Cognitive defusion is the opposite of cognitive fusion. Cognitive defusion is a way of letting go of our thoughts before we become fused with them. Or if we’re already in a state of cognitive fusion, cognitive defusion allows us to get out of our heads and de-fuse ourselves from our thoughts.

Cognitive Defusion

This transcription was auto-generated by YouTube. I’ve only added minimal editing, so I apologize for any errors, run-on sentences, etc.

There’s a type of mindfulness based therapy called acceptance and commitment therapy. And an important concept in acceptance and commitment therapy is the idea of cognitive fusion and defusion.

Cognitive fusion describes those times when we’re so tightly stuck to our thoughts that we become fused with them. We can’t separate ourselves from our thoughts and so our thoughts become our reality. And when we’re in a state of cognitive fusion we can feel removed from the world outside our thoughts, and from what we’re doing, and from the people around us, and it can be hard to pay attention to anything outside our head.

The opposite of cognitive fusion is cognitive defusion. Cognitive defusion involves taking a step back from what’s going on inside our minds, and detaching ourselves from our thoughts. In this state of defusion we can observe our thoughts without getting caught up in or lost in them. And we can just allow them in and accept them and let them be and let go of them if we want.

One way we can practice cognitive defusion is to label your thoughts. Anytime you notice that you’re starting to become fused with your thoughts, you can simply take a step back from your thoughts by labeling them as thinking, or daydreaming, or worrying, or ruminating or planning—just labeling whatever type of thought you’re having with a one or two word description.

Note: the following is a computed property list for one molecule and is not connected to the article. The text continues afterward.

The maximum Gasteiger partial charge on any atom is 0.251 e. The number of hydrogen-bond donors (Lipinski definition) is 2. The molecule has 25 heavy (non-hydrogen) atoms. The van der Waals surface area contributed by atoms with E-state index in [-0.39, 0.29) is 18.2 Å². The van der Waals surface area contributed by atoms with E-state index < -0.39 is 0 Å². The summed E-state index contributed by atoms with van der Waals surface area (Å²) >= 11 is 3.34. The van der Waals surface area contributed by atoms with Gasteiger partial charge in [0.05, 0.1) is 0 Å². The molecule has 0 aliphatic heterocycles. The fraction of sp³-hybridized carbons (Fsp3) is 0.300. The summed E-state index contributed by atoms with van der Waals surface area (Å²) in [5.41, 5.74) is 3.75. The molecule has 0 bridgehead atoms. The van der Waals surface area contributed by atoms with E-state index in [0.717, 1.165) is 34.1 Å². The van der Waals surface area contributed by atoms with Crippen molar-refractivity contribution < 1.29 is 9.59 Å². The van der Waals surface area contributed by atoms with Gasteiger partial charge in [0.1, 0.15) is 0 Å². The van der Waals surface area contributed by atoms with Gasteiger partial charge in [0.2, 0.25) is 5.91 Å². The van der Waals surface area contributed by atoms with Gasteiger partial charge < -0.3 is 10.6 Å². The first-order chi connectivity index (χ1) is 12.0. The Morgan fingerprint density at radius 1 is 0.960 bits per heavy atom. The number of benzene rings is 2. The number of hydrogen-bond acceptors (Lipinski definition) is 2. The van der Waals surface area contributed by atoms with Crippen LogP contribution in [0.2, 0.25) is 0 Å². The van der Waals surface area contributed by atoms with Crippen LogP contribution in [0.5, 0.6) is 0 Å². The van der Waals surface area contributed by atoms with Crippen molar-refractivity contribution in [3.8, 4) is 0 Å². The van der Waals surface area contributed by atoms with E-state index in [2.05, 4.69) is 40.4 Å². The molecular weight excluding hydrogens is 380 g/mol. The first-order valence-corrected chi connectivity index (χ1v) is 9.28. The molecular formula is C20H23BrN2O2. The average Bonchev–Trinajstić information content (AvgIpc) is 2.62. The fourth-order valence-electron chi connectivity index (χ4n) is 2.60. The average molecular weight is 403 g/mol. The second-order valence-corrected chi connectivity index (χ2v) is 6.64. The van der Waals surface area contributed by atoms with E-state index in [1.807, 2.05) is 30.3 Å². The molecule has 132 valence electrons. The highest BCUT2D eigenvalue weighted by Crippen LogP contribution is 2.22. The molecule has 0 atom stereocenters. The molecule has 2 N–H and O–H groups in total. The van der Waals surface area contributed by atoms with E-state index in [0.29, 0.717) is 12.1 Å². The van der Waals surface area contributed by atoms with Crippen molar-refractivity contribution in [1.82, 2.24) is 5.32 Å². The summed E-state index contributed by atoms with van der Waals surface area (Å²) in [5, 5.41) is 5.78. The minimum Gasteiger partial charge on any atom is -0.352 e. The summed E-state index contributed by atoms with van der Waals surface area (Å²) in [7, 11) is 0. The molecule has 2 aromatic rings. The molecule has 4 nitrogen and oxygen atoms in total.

And doing this helps you take a step back from the thought and focus less on the content of your thought and more on just the fact that you’re thinking, or worrying, or daydreaming, or whatever the nature of your thought is. And this makes it less likely that you’ll get sucked in by those thoughts, or carried away by them, or become fused with them.

Or you can say to yourself: I’m just thinking, just worrying. And putting the qualifier just in front of the thought helps take away some of the power of that thought and makes it easier to let go. Or you can label the content of your thought as being “just a thought.” So if you’re thinking, “i can’t do anything right,” you can reframe this as “I’m just having the thought i can’t do anything right.”